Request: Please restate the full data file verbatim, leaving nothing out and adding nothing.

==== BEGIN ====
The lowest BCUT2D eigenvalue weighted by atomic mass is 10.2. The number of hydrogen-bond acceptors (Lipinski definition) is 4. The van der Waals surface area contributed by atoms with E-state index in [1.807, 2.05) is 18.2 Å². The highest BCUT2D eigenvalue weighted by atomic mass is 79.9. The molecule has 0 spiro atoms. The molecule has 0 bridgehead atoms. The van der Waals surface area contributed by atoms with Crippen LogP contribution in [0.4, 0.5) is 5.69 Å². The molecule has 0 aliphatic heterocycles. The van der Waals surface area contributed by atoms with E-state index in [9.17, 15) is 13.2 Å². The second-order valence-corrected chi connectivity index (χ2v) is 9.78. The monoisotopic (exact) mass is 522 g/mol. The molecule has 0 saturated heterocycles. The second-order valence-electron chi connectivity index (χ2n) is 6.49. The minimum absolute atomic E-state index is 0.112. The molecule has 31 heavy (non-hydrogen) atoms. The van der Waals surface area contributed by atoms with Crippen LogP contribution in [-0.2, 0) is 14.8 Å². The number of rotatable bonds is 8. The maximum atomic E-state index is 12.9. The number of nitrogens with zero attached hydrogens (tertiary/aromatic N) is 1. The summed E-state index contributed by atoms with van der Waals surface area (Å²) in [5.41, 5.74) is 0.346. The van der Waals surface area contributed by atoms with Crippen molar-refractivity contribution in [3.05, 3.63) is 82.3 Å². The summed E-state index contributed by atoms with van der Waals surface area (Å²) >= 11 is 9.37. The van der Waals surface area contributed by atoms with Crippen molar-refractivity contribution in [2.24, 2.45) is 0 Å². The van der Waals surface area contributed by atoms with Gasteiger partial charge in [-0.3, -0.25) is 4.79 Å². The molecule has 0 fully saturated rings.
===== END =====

The lowest BCUT2D eigenvalue weighted by atomic mass is 10.2. The number of hydrogen-bond acceptors (Lipinski definition) is 4. The van der Waals surface area contributed by atoms with E-state index in [1.807, 2.05) is 18.2 Å². The highest BCUT2D eigenvalue weighted by atomic mass is 79.9. The molecule has 0 spiro atoms. The molecule has 0 bridgehead atoms. The van der Waals surface area contributed by atoms with Crippen LogP contribution in [0.4, 0.5) is 5.69 Å². The molecule has 0 aliphatic heterocycles. The van der Waals surface area contributed by atoms with E-state index in [9.17, 15) is 13.2 Å². The second-order valence-corrected chi connectivity index (χ2v) is 9.78. The monoisotopic (exact) mass is 522 g/mol. The molecule has 0 saturated heterocycles. The second-order valence-electron chi connectivity index (χ2n) is 6.49. The minimum absolute atomic E-state index is 0.112. The molecule has 31 heavy (non-hydrogen) atoms. The van der Waals surface area contributed by atoms with Crippen LogP contribution in [-0.2, 0) is 14.8 Å². The number of rotatable bonds is 8. The maximum atomic E-state index is 12.9. The number of nitrogens with zero attached hydrogens (tertiary/aromatic N) is 1. The summed E-state index contributed by atoms with van der Waals surface area (Å²) in [5.41, 5.74) is 0.346. The van der Waals surface area contributed by atoms with Crippen molar-refractivity contribution in [3.05, 3.63) is 82.3 Å². The summed E-state index contributed by atoms with van der Waals surface area (Å²) >= 11 is 9.37. The van der Waals surface area contributed by atoms with Crippen molar-refractivity contribution in [2.24, 2.45) is 0 Å². The van der Waals surface area contributed by atoms with Gasteiger partial charge in [-0.3, -0.25) is 4.79 Å². The molecule has 0 fully saturated rings.